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Archive for November, 2011
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Negotiating Recovery
Tuesday, November 22nd, 2011

=Negotiating Drug RecoveryWe’ve all done it. Seldom, if ever does it work. We make deals; we are willing to sell our soul, our dignity and our future to an addict in an effort to stop the madness.

My efforts to negotiate recovery involved buying things, providing gifts, paying for medical treatment, rehab and rents. All this effort is a fruitless attempt to bargain away the addiction from my son. This all happens while we enable our addicts and deny the reality.

Then we begin to get smarter about enabling and stop wasting our treasures. But all that does is lead us to a new phase of negotiating. We begin negotiating with our self. We whisper inside that if I see this and this and that then I can do this and this and that.

How do you negotiate with an addict that has no sense of justice or fair play? How can you negotiate with an addict that suffers from a disease that results in behaviors a sane person would deem insane? An addict will not and cannot negotiate away their addiction. As long as you indulge in negotiating with addiction you have everything to lose and there is nothing to gain.

So what’s the answer? You must live in the world of a reality that involves seeing the picture as it is — not how you want it to be. Stepping back and taking in the holistic nature of this disease and how it not only affects the addict but all those that they touch is the first step. From that place I was able to see that negotiating was hopeless. Then it came down to figuring out where I actually stood in relationship to the disease and my relationship with my addict.

Related Links:
Overwhelmed: A Painting from My Journey to Recovery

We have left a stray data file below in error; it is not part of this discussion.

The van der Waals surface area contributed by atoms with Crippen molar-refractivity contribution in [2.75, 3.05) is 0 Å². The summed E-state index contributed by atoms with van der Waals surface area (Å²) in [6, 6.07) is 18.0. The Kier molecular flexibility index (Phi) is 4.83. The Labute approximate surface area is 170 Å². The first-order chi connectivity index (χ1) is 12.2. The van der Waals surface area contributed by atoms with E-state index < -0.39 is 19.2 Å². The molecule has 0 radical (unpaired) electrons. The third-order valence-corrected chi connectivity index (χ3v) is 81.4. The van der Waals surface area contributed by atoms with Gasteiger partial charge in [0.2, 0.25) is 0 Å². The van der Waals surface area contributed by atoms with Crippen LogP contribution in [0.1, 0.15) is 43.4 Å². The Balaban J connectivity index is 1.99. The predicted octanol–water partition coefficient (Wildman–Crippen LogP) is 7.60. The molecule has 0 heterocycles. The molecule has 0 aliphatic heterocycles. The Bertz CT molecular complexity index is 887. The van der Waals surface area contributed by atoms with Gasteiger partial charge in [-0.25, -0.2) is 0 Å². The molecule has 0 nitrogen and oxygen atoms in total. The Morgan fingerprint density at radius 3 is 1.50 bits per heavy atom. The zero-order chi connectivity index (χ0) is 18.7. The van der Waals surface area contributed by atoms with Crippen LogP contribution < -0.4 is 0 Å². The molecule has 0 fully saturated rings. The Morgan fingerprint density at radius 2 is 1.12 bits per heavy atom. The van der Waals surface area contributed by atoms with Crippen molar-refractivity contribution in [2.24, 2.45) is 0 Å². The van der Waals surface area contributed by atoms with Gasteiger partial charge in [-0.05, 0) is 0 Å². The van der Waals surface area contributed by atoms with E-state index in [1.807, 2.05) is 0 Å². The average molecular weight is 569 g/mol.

Amidst Addiction & Recovery: An Attitude of Gratitude
7 Truths About My Addict That Took 5 Years To Learn

Posted by Ron Grover  /  Filed under Recovery  /  Comments: more



Part II: An Overview of Relapse
Thursday, November 17th, 2011

=An Overview of Relapse

This is a guest blog post by Michael V. Pantalon, PhD, Yale Psychologist, Addiction & Motivation Expert, Speaker, Coach and author of INSTANT INFLUENCE: How to Get Anyone to Do Anything—Fast! (Little, Brown & Co., May, 2011).

Many people who enter into recovery (i.e., abstinence from their drug of abuse/dependence & engaged in treatment) will relapse at one point or another.  Though this seems like bad news, the flip side is that relapse can be a manageable part of recovery – some have even said that it has helped them solidify what they need to do in order for it to never happen again.  How did these people benefit from the pain of relapse?  What kernels of wisdom and insight might they have gleaned from it?  And how did their family and significant others help them through that process?

Well, while everyone’s relapse is different to some extent, there are some fairly predictable dynamics that family members should be aware of if they would like to help steer the affected individual through it as easily as possible and in a way that important lessons can be learned and applied in the future.

This is the opposite of the “One-drink-One-drunk” adage that says that the moment an alcoholic who has been in recovery for a period of time (even a long period of time, say 15 years) has a single drink or even sip, they return immediately back to the drunk they were 15 years ago.

While relapses can often set in motion a series of events both environmentally and biochemically that can eventually lead someone back to their worst point or lower, there is no scientific evidence that it happens immediately or that it is inevitable.  In fact, the scientific literature more clearly states that the manner in which the affected person, as well as significant other around him, HANDLES the relapse is much more predictive of how things will go in the future.

So, it’s not simply the relapse that causes problems, but how it’s handled.  That said, the reverse is also true (and much more positive and hopeful)…”The better the affected person and his significant others handle the relapse, the better he will do in the future (e.g., the shorter the relapse, the quicker the time back to treatment).”

How have you and your family members handled relapse in the past?  Did it work?  Please share with us in the comments section.

Related Links:
Part I: Dealing With Your Teen’s Relapse from Drug and Alcohol Addiction
My Own Daughter’s Relapse
Addiction is a Chronic Medical Disease

Posted by Michael Pantalon, PhD  /  Filed under Acceptance, Addiction, Dealing with an Addicted Child, Family members, Recovery, Recovery & Relapse, relapse  /  Comments: more



3 Ways to Address Teenage Motivation to Drink that Don’t Involve Scare Tactics
Wednesday, November 9th, 2011